# Estimating the Age of the Earth Using Uranium Decay

• says
In summary, by using the equation N = N0 - kt and knowing the half-life of U-238 and U-235, the age of the Earth can be estimated by calculating the decrease in U-235 over time. Assuming an even amount of both types of Uranium when the Earth was formed, the age of the Earth can be estimated to be around 4.2 billion years.
says

## Homework Statement

The half life of U-238 is approximately 4.4 billion years, while U-235 is approximately 700,000,000.

A Uranium ore has 0.75% U-235.
Assuming there was an even amount of both types of Uranium when the Earth was formed, estimate the age of the Earth.

## Homework Equations

N = N0 - kt

where
N = amount after time t
N0 = amount at time=0
k = decay constant
t = time

## The Attempt at a Solution

I don't do a lot of derivation at my school, but I want to get a lot better at it.

N = N0 - kt

dN / dt = -kt

dN = -kt dt

∫ - kt dt (definite integral from t to t0

= -k(t - t0)

I'm not really sure to go from here.

Maybe they are asking for a crude estimate?
So 1.4 My ago there was four times as much U-235, about 3 %.
And 4.2 My ago there was 64 times as much. But back then there was also twice as much U-238, so the U-235 content was about 25 %.

PS: Should be Gy. Thanks SteamKing

Last edited:
says said:

## Homework Statement

The half life of U-238 is approximately 4.4 billion years, while U-235 is approximately 700,000,000.

A Uranium ore has 0.75% U-235.
Assuming there was an even amount of both types of Uranium when the Earth was formed, estimate the age of the Earth.

## Homework Equations

N = N0 - kt

where
N = amount after time t
N0 = amount at time=0
k = decay constant
t = time

## The Attempt at a Solution

I don't do a lot of derivation at my school, but I want to get a lot better at it.

N = N0 - kt

dN / dt = -kt

dN = -kt dt

∫ - kt dt (definite integral from t to t0

= -k(t - t0)

I'm not really sure to go from here.
What you are missing is that the rate of decay is proportional to the amount of substance on hand at anyone time:

https://en.wikipedia.org/wiki/Exponential_decay

Knowing the rate of decay allows you to calculate the half-life of the substance:

https://en.wikipedia.org/wiki/Half-life

PietKuip said:
Maybe they are asking for a crude estimate?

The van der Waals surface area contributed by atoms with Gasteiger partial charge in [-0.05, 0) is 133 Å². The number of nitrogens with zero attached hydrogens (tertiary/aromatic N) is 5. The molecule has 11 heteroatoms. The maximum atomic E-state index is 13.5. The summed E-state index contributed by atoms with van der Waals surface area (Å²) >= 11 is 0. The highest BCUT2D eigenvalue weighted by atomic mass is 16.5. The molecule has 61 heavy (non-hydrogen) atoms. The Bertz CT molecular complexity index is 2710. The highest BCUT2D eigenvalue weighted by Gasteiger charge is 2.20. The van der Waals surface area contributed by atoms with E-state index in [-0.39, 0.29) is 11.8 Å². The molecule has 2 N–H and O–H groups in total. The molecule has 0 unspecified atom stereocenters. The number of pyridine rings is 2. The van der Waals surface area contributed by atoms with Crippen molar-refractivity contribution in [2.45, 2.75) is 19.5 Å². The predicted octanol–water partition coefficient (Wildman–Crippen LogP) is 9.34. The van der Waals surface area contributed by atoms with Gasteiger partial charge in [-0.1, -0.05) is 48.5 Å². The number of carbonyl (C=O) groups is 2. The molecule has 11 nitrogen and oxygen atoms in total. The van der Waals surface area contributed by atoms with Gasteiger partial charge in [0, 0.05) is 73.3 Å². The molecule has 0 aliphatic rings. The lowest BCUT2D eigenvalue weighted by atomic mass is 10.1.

So 1.4 My ago there was four times as much U-235, about 3 %.
And 4.2 My ago there was 64 times as much. But back then there was also twice as much U-238, so the U-235 content was about 25 %.
If by 'My' you mean billions (109) of years.

PietKuip

## What is the estimated age of the Earth?

The current estimated age of the Earth is 4.54 billion years. This age is determined through various scientific methods, such as radiometric dating of rocks and analysis of the Earth's magnetic field.

## How do scientists estimate the age of the Earth?

Scientists use a variety of methods to estimate the age of the Earth, including radiometric dating, geological evidence, and analysis of meteorites. These methods involve studying the decay of radioactive elements, the formation and erosion of rocks, and the composition of the Earth's crust.

## What evidence supports the estimated age of the Earth?

There is a vast amount of evidence from different fields of science that supports the estimated age of the Earth. This includes geological evidence such as the layers of sedimentary rocks and the formation of mountains, as well as biological evidence from the fossil record and the evolution of species.

## Has the estimated age of the Earth changed over time?

Yes, the estimated age of the Earth has changed over time as new scientific techniques and evidence have been discovered. For example, in the 19th century, scientists estimated the Earth to be only a few million years old, but with advancements in technology and research, the current estimate is much older.

## Why is it important to estimate the age of the Earth?

Understanding the age of the Earth is crucial for understanding the history and evolution of our planet. It also allows us to better understand the processes that have shaped the Earth and can help predict future changes. Additionally, estimating the age of the Earth is important in the search for other habitable planets in the universe.

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